“Re-Powering America's Land”: Can an EPA Initiative boost the US' lagging transition towards Sustainable Energy Production?
With the US still being one of the greatest emitters of greenhouse gasses on the planet, a rapid shift towards more sustainability across all sectors of public life is critical to preserve a remote chance to meet the goals of the Paris Climate Accord of 2015. However, as of 2021, 78 percent of the nation’s total energy production still came from fossil fuels, with the allotment of renewable sources being as low as 12.5 percent. According to the Center for Sustainable Systems of the University of Michigan, decreasing the US’ dependency on fossil fuels not only helps to alleviate environmental hazards, but will become increasingly more important to ensure the country’s energy security by providing a “distributed and diversified energy infrastructure”. To encourage the development of renewable energy infrastructure across the nation, the US Environmental Protection Agency (EPA) has launched its initiative “Re-Powering America’s Land”. But what is it and can this initiative unlock the potential of one of the richest industrialized countries in the world to assume a leading role on the way towards sustainable energy production?
The primary objective of Re-Powering is to situate renewable energy production sites on currently and formerly contaminated land, including landfills, mining sites and polluted areas. Using abandoned industrial venues and other seemingly useless sites for wind farms and solar parks has numerous advantages. Apart from the environmental benefit of clean energy, Re-Powering can encourage the revitalization of unused land to protect open space and to take advantage of already existing infrastructure such as transmission lines, substations, roads, water and rail.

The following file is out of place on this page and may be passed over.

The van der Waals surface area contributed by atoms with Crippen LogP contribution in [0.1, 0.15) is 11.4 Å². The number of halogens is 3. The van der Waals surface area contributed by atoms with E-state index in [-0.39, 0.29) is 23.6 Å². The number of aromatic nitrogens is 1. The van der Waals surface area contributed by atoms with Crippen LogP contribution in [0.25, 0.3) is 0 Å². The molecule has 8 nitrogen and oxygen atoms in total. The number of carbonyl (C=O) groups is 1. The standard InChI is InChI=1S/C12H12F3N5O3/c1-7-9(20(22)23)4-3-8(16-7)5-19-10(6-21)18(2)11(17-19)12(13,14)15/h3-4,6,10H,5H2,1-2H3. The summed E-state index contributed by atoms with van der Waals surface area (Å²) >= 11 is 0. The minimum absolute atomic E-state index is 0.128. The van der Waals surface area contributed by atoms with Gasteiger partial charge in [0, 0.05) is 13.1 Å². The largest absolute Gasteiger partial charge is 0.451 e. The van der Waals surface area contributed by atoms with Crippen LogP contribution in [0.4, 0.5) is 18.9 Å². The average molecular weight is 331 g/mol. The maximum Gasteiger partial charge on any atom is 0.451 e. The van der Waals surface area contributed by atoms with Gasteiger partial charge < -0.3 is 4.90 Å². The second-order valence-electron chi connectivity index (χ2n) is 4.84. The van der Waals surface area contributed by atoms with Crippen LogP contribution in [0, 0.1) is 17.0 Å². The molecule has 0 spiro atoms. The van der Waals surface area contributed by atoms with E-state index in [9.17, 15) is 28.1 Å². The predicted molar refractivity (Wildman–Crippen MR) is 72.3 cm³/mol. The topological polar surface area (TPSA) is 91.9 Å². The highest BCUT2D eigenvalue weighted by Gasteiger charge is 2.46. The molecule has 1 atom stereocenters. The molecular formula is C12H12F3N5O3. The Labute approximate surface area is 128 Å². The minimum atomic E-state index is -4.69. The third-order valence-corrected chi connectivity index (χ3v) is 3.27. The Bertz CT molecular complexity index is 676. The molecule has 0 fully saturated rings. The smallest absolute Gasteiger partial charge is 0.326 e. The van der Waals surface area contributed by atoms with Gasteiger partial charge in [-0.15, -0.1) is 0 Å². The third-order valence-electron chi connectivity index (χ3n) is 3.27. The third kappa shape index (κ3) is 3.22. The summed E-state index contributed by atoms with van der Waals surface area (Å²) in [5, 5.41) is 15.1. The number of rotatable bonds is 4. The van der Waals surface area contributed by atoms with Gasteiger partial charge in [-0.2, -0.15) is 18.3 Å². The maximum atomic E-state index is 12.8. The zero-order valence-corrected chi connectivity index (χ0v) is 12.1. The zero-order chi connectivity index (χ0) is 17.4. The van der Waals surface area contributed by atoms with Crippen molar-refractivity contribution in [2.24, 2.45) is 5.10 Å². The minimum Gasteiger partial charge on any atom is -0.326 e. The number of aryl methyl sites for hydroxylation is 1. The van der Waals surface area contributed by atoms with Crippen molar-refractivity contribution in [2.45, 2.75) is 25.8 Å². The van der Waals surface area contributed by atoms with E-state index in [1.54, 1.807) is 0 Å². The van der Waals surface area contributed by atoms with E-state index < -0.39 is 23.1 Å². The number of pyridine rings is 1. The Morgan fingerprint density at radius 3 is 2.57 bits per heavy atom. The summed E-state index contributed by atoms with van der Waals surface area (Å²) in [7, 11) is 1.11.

A great example for the enormous potential of Re-Powering is the suitability of former landfills for the large-scale construction of photovoltaic infrastructure. Between 1988 and 2009, the number of landfills in the US has decreased from roughly 8000 to 2000 across the nation, leaving huge amounts of unused space often well suited for solar power production. Landfills are often located near large population centers with high energy demands on relatively flat surfaces, providing near ideal circumstances for photovoltaic facilities.
In addition, sites like these have the potential to significantly lower the cost of developing these kinds of projects, both in the acquisition of the land and the development of the energy source in itself. For example, due to many existing industrial sites having good access to transmission lines already in place, the cost of line construction could be reduced by anything between 250,000 and 3 million dollars per mile, according to the EPA.
Advancing the Re-Powering initiative on a large scale across the US will prove to be essential in the upcoming decades, with climate change already posing a significant threat to critical infrastructure in the energy sector across the country. A decentralized grid of renewable energy resources will be critical to ensure the reliability of power supply to communities, especially in the ever-increasing likelihood of extreme weather events and natural disasters. The vulnerability of the current power grid in the US was brutally laid bare during the Texas power failures in February 2021 with as many as 4.5 million Texans being out of power due to the extreme cold at the height of the crisis, causing a total of 246 confirmed casualties as direct result of the outages. Re-Powering could potentially provide a relatively cost-effective alternative pathway to modernize a Texas power grid still heavily dependent on coal and particularly natural gas.
The critical transition of the US’ power supply away from fossil fuels and towards more sustainability and reliability faces significant structural and economic challenges. Although naturally not the single solution to a vast problem, the EPA’s Re-Powering initiative is a promising path to pursue and may prove to become a valuable example for similar innovative schemes to assume responsibility in the urgent re-defining phase of the US energy sector throughout the next decades.